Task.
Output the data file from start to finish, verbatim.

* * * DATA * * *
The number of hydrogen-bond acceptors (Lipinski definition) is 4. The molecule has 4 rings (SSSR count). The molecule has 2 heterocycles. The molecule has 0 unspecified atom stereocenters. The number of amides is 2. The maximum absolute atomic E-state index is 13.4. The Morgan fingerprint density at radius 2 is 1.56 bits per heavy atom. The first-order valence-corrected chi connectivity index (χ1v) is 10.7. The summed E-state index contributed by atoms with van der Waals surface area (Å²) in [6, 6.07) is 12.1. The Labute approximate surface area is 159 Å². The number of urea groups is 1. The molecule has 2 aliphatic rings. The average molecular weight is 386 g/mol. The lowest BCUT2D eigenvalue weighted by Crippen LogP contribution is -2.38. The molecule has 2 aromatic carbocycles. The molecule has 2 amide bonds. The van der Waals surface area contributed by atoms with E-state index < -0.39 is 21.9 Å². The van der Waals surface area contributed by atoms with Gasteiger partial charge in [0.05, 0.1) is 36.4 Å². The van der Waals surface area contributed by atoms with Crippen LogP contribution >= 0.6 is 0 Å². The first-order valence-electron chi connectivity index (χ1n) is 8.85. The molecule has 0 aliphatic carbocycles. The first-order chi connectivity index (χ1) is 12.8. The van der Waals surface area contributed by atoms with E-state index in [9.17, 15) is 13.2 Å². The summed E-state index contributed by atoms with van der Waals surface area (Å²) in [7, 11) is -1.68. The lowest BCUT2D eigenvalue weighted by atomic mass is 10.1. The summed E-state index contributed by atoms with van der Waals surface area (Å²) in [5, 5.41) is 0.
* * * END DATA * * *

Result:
The number of hydrogen-bond acceptors (Lipinski definition) is 4. The molecule has 4 rings (SSSR count). The molecule has 2 heterocycles. The molecule has 0 unspecified atom stereocenters. The number of amides is 2. The maximum absolute atomic E-state index is 13.4. The Morgan fingerprint density at radius 2 is 1.56 bits per heavy atom. The first-order valence-corrected chi connectivity index (χ1v) is 10.7. The summed E-state index contributed by atoms with van der Waals surface area (Å²) in [6, 6.07) is 12.1. The Labute approximate surface area is 159 Å². The number of urea groups is 1. The molecule has 2 aliphatic rings. The average molecular weight is 386 g/mol. The lowest BCUT2D eigenvalue weighted by Crippen LogP contribution is -2.38. The molecule has 2 aromatic carbocycles. The molecule has 2 amide bonds. The van der Waals surface area contributed by atoms with E-state index < -0.39 is 21.9 Å². The van der Waals surface area contributed by atoms with Gasteiger partial charge in [0.05, 0.1) is 36.4 Å². The van der Waals surface area contributed by atoms with Crippen LogP contribution >= 0.6 is 0 Å². The first-order valence-electron chi connectivity index (χ1n) is 8.85. The molecule has 0 aliphatic carbocycles. The first-order chi connectivity index (χ1) is 12.8. The van der Waals surface area contributed by atoms with E-state index in [9.17, 15) is 13.2 Å². The summed E-state index contributed by atoms with van der Waals surface area (Å²) in [7, 11) is -1.68. The lowest BCUT2D eigenvalue weighted by atomic mass is 10.1. The summed E-state index contributed by atoms with van der Waals surface area (Å²) in [5, 5.41) is 0.